Tip #17 in the “Art of War for Writers” from James Scott Bell is: “Stay hungry”.
It’s a bit of a sobering read. Most of us writers climbing Publication Mountain have the thought that getting to the top is when at last we’ll “arrive”, and never have to worry another day in our lives.
Not so fast, says Bell. “Most writers think getting published is the key to the Kingdom. We have arrived in a literary Valhalla to take our place among the gods of print…It’s all an illusion, of course. There is no Valhalla. It’s more like a dusty Barnes & Noble. And whatever shelf space we have can dry up in an instant.”
He shares of writing friends who were dumped by their publishers and others who can’t get a contract though they write award-winning novels.
Part of me wants to say, “Yah shore ya betcha, Mr. Bell. Easy for you to say, looking at us peasants from the other side of the fence.” But intuitively, even Scripturally, I know he’s right. If fame is the goal, then our pursuit of art is all wrong. (Right now, I’ll just settle for security. Enough provision so I can live to fight – and write – to live another day.)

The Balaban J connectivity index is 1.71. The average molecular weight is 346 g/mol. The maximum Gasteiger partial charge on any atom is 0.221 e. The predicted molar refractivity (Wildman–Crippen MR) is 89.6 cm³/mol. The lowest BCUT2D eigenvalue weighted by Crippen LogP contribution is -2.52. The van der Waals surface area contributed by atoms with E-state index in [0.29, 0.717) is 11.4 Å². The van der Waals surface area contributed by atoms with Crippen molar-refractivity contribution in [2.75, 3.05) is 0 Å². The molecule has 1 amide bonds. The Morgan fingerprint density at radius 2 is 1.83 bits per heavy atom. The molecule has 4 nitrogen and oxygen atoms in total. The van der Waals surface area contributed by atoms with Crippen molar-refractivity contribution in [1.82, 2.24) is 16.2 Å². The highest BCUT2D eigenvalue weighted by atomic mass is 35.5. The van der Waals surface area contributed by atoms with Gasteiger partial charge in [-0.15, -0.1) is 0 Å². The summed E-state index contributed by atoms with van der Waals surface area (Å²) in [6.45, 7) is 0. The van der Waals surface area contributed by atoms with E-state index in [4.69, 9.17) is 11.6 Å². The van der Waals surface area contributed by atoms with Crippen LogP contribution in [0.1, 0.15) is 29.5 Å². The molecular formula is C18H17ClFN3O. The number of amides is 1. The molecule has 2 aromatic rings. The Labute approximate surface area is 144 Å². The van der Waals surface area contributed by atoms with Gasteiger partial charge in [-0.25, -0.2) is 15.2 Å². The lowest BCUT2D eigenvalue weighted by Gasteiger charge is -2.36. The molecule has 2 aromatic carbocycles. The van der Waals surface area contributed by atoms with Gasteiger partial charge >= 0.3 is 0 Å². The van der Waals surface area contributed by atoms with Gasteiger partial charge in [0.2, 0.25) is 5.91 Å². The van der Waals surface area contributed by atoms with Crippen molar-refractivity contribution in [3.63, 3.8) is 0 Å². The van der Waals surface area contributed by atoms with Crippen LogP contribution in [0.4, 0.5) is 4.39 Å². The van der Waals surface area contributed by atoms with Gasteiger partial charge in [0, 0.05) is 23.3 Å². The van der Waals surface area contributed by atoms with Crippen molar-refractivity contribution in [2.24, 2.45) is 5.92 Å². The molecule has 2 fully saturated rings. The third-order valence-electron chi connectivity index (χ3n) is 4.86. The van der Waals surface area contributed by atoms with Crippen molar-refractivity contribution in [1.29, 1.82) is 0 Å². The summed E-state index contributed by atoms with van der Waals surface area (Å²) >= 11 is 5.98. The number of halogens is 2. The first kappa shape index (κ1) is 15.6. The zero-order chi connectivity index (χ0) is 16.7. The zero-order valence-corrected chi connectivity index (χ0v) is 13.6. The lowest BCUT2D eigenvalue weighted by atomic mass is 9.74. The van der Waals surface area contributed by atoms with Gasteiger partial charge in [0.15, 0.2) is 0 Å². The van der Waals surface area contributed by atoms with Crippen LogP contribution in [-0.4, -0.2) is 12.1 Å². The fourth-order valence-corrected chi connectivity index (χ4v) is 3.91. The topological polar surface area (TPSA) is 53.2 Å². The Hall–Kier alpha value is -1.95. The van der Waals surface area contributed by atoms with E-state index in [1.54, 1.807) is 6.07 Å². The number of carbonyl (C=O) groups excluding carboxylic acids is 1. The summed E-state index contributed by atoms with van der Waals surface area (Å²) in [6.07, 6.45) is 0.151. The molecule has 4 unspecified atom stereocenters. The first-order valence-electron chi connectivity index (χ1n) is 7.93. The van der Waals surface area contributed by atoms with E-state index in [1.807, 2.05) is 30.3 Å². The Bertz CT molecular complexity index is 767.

The Bible is filled with warnings about how quickly life can turn on us, and if we don’t have our eyes on the right things, we will end up empty and in despair. “Seek first the kingdom…” Jesus stressed.
And for the artist? Well, it’s about the art, isn’t it? You paint, because you love to paint. You make music because it brings joy to your soul. You write because you come alive when you put words together in a magical way that touches the heart.
You paint, because you love to paint. You make music because it brings joy to your soul.
Bell quotes a famous screenwriter from the 1940s, Preston Sturges, who seeing the fleeting nature of Hollywood success said, “When the last dime is gone, I’ll sit on the curb with a pencil and a ten-cent notebook and start the whole thing all over again.”
I think that’s what it means to stay hungry.